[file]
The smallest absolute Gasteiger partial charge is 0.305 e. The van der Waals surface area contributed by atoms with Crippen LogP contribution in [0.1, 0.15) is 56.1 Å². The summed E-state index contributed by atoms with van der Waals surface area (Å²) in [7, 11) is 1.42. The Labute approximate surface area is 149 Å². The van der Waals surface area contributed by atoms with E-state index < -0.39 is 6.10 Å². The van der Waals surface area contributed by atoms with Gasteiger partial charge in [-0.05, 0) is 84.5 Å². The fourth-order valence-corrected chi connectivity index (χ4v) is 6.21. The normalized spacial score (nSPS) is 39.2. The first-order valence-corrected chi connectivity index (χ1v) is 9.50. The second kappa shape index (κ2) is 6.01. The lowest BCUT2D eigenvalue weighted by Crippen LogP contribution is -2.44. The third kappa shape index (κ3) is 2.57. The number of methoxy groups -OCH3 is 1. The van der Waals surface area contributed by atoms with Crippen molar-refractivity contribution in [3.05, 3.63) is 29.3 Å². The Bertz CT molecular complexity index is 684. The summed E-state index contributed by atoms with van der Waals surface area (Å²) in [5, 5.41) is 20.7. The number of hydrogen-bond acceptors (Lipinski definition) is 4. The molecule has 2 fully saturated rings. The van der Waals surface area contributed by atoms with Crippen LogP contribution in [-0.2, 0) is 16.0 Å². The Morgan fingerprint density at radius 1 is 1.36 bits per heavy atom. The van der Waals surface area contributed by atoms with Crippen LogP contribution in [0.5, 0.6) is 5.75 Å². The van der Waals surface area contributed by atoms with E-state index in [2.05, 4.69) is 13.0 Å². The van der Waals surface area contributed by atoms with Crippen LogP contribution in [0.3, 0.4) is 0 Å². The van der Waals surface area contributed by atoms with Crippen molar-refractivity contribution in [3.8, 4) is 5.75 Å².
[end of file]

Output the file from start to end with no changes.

The smallest absolute Gasteiger partial charge is 0.305 e. The van der Waals surface area contributed by atoms with Crippen LogP contribution in [0.1, 0.15) is 56.1 Å². The summed E-state index contributed by atoms with van der Waals surface area (Å²) in [7, 11) is 1.42. The Labute approximate surface area is 149 Å². The van der Waals surface area contributed by atoms with E-state index < -0.39 is 6.10 Å². The van der Waals surface area contributed by atoms with Gasteiger partial charge in [-0.05, 0) is 84.5 Å². The fourth-order valence-corrected chi connectivity index (χ4v) is 6.21. The normalized spacial score (nSPS) is 39.2. The first-order valence-corrected chi connectivity index (χ1v) is 9.50. The second kappa shape index (κ2) is 6.01. The lowest BCUT2D eigenvalue weighted by Crippen LogP contribution is -2.44. The third kappa shape index (κ3) is 2.57. The number of methoxy groups -OCH3 is 1. The van der Waals surface area contributed by atoms with Crippen molar-refractivity contribution in [3.05, 3.63) is 29.3 Å². The Bertz CT molecular complexity index is 684. The summed E-state index contributed by atoms with van der Waals surface area (Å²) in [5, 5.41) is 20.7. The number of hydrogen-bond acceptors (Lipinski definition) is 4. The molecule has 2 fully saturated rings. The van der Waals surface area contributed by atoms with Crippen LogP contribution in [-0.2, 0) is 16.0 Å². The Morgan fingerprint density at radius 1 is 1.36 bits per heavy atom. The van der Waals surface area contributed by atoms with Crippen LogP contribution in [0.5, 0.6) is 5.75 Å². The van der Waals surface area contributed by atoms with E-state index in [2.05, 4.69) is 13.0 Å². The van der Waals surface area contributed by atoms with Crippen LogP contribution in [0.3, 0.4) is 0 Å². The van der Waals surface area contributed by atoms with Crippen molar-refractivity contribution in [3.8, 4) is 5.75 Å².